The show creates a fascinating world of post World War 1 Birmingham and its people who are trying to coup up with the horrors of the Great War.
So why does Steven Knight chose modern music to portray the 20th century?
Let’s take a look at Peaky Blinders season 1 and how the anachronistic soundtrack plays its part in intensifying the story.
Each episode of this melodramatic tale of Brummie criminals is set up by the seedy, doom-laden tone of Art rock band Nick Cave & the Bad Seeds’ “Red Right Hand”.
The series opens up with its theme song – “The red right Hand”, accompanied by stylishly choreographed visuals. Each introduction sequence is different from the other while referring to various historical, cultural and social references of post World War 1, England.
The gothic, inherently dangerous melody has a looming, bluesy gait that opens up the show to a vast ocean of possibilities despite its post-World War I setting.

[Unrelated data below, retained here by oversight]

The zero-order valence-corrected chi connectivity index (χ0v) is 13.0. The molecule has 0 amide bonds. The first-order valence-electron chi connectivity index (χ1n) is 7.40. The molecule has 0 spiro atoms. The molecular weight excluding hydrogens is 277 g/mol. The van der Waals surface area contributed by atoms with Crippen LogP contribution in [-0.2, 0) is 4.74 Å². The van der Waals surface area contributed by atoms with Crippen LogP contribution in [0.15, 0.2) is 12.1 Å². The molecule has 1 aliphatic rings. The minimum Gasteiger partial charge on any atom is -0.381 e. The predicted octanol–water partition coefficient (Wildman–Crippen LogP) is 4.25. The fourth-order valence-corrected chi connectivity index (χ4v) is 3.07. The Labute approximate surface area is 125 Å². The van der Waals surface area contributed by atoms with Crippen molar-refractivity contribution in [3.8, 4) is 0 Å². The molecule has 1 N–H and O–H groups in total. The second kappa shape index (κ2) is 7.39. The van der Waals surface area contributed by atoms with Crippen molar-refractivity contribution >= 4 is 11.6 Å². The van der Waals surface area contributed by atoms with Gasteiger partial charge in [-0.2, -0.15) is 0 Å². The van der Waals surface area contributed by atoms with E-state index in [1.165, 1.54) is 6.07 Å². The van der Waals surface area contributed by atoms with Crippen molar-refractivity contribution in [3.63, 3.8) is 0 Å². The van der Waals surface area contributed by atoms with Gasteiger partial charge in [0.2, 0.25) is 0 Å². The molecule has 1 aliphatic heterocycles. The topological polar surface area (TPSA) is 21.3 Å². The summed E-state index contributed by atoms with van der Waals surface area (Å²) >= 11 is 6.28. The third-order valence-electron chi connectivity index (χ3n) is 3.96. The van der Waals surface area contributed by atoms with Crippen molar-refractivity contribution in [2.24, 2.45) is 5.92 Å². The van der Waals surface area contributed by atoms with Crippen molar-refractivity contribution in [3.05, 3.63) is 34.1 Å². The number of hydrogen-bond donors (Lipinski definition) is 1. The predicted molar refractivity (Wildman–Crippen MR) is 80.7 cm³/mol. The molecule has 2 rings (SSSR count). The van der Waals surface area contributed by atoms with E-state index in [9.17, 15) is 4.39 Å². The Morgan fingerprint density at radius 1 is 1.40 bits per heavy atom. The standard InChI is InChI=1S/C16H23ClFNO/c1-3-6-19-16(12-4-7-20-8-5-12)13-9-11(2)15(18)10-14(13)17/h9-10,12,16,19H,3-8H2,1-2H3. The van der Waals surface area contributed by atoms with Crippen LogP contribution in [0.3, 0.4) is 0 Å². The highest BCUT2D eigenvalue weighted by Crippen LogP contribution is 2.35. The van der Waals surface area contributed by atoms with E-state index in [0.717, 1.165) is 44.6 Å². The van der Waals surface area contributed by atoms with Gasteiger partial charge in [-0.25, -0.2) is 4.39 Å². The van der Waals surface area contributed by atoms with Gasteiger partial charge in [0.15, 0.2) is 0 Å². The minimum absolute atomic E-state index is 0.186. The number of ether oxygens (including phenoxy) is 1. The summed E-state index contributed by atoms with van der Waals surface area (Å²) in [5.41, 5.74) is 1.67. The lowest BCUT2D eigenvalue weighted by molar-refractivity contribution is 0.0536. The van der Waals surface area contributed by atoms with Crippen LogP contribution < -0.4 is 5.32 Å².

There is lawlessness and to all of the music which echoes the mood of the show beautifully.
The song has a sinister essence to it and is matched by visuals of introducing the mean streets of Birmingham’s industrial heartlands. The mysterious sound of the Aussie band and Cave’s dark poetry comes together as a chilling introduction to the upcoming thrill-ride.
Moving on from an Australian rock band to the Alternative rock melody of American rock duo The White Stripes’ “I Smell a Cat” appears as Inspector Campbell flips through the record of suspected robbers Freddie and Thomas.
This Indie tune elevates the conflict of interest between Thomas, Freddie and Campbell. It also serves as a prologue of Thomas and Freddie’s relationship, once best mates, but now divided by political consciousness.
The BBC drama focuses around the actions of a gangster family and its consequences. With each episode the level of tension and drama increases. Like the narrative, music also gets intensified.
After Inspector Campbell carries a ruthless raid looking for communists in the absence of the Shelby brothers, Tommy responds by burning pictures of the king. This sequence opens up the power game on which the entire story is based on.